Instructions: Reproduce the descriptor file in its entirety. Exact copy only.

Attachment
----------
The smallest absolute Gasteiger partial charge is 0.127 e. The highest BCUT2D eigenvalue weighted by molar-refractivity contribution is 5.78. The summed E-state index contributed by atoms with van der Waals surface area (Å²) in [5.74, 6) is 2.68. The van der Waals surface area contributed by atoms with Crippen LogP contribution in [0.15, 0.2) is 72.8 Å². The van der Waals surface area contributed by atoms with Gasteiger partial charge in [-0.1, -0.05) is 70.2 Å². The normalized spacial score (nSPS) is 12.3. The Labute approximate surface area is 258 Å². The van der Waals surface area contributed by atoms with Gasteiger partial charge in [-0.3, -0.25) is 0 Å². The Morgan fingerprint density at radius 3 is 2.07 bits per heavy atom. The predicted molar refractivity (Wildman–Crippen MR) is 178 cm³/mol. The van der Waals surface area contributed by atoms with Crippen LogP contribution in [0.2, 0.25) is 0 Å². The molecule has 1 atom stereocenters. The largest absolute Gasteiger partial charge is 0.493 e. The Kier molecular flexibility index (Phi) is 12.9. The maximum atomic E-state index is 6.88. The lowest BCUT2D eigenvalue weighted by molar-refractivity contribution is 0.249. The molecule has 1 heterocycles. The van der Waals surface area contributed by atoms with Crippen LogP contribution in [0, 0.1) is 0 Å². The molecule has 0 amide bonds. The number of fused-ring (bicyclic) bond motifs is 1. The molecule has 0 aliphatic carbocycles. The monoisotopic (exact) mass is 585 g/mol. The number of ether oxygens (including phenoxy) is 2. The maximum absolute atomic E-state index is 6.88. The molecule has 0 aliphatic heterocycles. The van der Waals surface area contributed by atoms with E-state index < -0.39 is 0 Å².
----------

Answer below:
The smallest absolute Gasteiger partial charge is 0.127 e. The highest BCUT2D eigenvalue weighted by molar-refractivity contribution is 5.78. The summed E-state index contributed by atoms with van der Waals surface area (Å²) in [5.74, 6) is 2.68. The van der Waals surface area contributed by atoms with Crippen LogP contribution in [0.15, 0.2) is 72.8 Å². The van der Waals surface area contributed by atoms with Gasteiger partial charge in [-0.1, -0.05) is 70.2 Å². The normalized spacial score (nSPS) is 12.3. The Labute approximate surface area is 258 Å². The van der Waals surface area contributed by atoms with Gasteiger partial charge in [-0.3, -0.25) is 0 Å². The Morgan fingerprint density at radius 3 is 2.07 bits per heavy atom. The predicted molar refractivity (Wildman–Crippen MR) is 178 cm³/mol. The van der Waals surface area contributed by atoms with Crippen LogP contribution in [0.2, 0.25) is 0 Å². The molecule has 1 atom stereocenters. The largest absolute Gasteiger partial charge is 0.493 e. The Kier molecular flexibility index (Phi) is 12.9. The maximum atomic E-state index is 6.88. The lowest BCUT2D eigenvalue weighted by molar-refractivity contribution is 0.249. The molecule has 1 heterocycles. The van der Waals surface area contributed by atoms with Crippen LogP contribution in [0, 0.1) is 0 Å². The molecule has 0 amide bonds. The number of fused-ring (bicyclic) bond motifs is 1. The molecule has 0 aliphatic carbocycles. The monoisotopic (exact) mass is 585 g/mol. The number of ether oxygens (including phenoxy) is 2. The maximum absolute atomic E-state index is 6.88. The molecule has 0 aliphatic heterocycles. The van der Waals surface area contributed by atoms with E-state index < -0.39 is 0 Å².